Posts filed under “Current Affairs”
I’ve written about this before, but since Paul Krugman just posted about it, perhaps it’s time to revisit the issue. Professor Krugman’s chart, in my opinion, doesn’t go far enough in that it does not provide sufficient context. While the chart does show the YoY percent decline in Real Government Expenditures & Investment, it does not give us the context of how Obama’s doing versus his predecessors, which I think adds the proper perspective.
So, how is the tax and spend socialist Obama doing on government spending relative to previous White House occupants? Let’s have a look at Real Government Expenditures & Investment and index it to 100 at presidential inaugurations:
(Click through for ginormous)
(Source: St. Louis Fed, Series GCEC1, author calculations)
So, it’s clear to see what spendthrifts the Democrats have been and how fiscally responsible the Republicans are what a canard it is to claim that Obama has been spending like a drunken sailor. In fact, Clinton and Obama have been the most fiscally responsible of the last five administrations – by a long shot (and do we really need to talk about St. Ronnie?). Of course, none of this matters because people just know what they know, notwithstanding the facts.
Oh, and do we really need to discuss what the graph above would look like rendered on a per capita basis?
Joe Weisenthal, Obama, The Austerity President
Gene Epstein, Where Government Shrinks
It’s fairly clear to see what it is I’ve been missing: Obama is a tax and spend Democrat, until the facts prove otherwise, at which point it becomes Congress that is responsible for the country’s purse strings. Except that, predictably, Mitt Romney didn’t get the message:
“So it came as no surprise when he told an Ohio audience Friday that massive government borrowing and spending under President Barack Obama was putting America “on track to becoming Greece.”
“Describing Obama’s “government-dominated society” as a breach of America’s tradition of letting free enterprise thrive, Romney said, “In my view, that takes us down a path to becoming more and more like Europe. And Europe doesn’t work in Europe.”
By the way, while I recognize the issues posed by the debt and deficit, does anyone think that maybe it’s at least a reasonable idea to borrow money at negative real interest rates?
I’m particularly amused by the suggestion that I should “stop posting unsolicited political claptrap and spare us all.” Thanks for that. I’ll take it under advisement. Send your complaint to Ritholtz and by all means don’t drop anything in the tip jar.
And, by the way, I’ve done the per capita chart I alluded to above, and it shows exactly what you’d expect it to show – even more of the same.
And to Joe Friday: Exactly.
Invictus here. BR’s comments yesterday, plus some unfortunate softball media coverage, led me to today’s rant. There are few things in the world that annoy me more than revisionist history, especially when it’s done to burnish one’s own damaged legacy. To make a George Bush/Osama bin Laden analogy, I don’t think that much about Merrill…Read More
Though the data are always a bit dated, the Fed’s Flow of Funds report is always of interest to me, as it paints fairly comprehensive pictures. My favorite part of the release is Table B.100: Balance Sheet of Households and Nonprofit Organizations, in which much can be gleaned about the health of households in the…Read More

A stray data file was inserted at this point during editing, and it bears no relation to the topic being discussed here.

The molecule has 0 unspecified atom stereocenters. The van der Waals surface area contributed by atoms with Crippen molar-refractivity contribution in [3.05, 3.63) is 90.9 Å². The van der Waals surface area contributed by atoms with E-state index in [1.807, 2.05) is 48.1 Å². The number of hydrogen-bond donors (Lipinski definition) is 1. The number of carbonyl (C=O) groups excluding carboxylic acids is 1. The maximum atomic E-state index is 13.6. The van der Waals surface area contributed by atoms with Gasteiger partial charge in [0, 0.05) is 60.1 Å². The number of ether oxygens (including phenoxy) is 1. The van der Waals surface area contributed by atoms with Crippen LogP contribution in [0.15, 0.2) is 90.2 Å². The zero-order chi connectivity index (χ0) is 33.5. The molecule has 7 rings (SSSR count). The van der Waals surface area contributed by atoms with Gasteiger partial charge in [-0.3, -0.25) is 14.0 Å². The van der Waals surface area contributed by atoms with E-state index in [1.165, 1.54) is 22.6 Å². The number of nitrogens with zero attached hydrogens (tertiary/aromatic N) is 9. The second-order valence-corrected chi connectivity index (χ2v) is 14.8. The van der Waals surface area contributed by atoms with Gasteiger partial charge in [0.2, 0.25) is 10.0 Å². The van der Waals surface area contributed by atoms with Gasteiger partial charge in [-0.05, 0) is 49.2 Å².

…than to open it and remove all doubt. Invictus here. I usually know exactly where I’m going when I sit down to write a post — some numbers tell me a story that I think would be interesting to be share. Not so this time. I’ve wondered often and aloud what it takes these days…Read More
Invictus here. Interested parties were treated to a fascinating debate on the evening of November 14, as the Munk Debates assembled four estimable economic minds to debate the following resolution: Be it resolved North America faces a Japan-style era of high unemployment and slow growth Arguing the pro side of the resolution were David Rosenberg…Read More
Today has been called a one-derful day. At eleven seconds past 11:11 am, on this, the 11th day of the 11th month of the 11th year, we have an unusual date and time: 11/11/11 11:11:11 This is not going to happen again for a while. And 1000 900 years ago, in the year 1111, we…Read More
Category: Current Affairs
According to a Global Investment Strategy Special Report, the Occupy Wall Street movement symbolizes the fact that political extremism is rapidly becoming mainstream. But is it really extremism? Consider the following, from BCA: The Occupy Wall Street movement is rooted in the secular decline of the American middle class. Judging from the GINI coefficient, the…Read More
If I could get one question posed to the candidates at the next debate (Tuesday night), which is to focus solely on the economy, it would be this: “We repeatedly hear about taxes, regulations, and uncertainty standing in the way of job creation. However, the National Federation of Independent Business (“The Voice of Small Business”)…Read More
Here’s a great chart just released by the International Monetary Fund. Note that almost half — 47 percent – of the US$14.7 trillion U.S. federal government debt is held by the Federal Reserve and the government itself, such as the Social Security trust fund. Add to that the 22 percent foreign official holdings (mainly central…Read More
Herewith a potpourri of unrelated items I’ve found on my never-ending voyage through the internet. Grab a cup of coffee and pull up a chair. Seen This Movie Before First up, an excerpt from a speech given by Teddy Roosevelt in December 1906. I was taken by the opening line and the third paragraph. Indeed,…Read More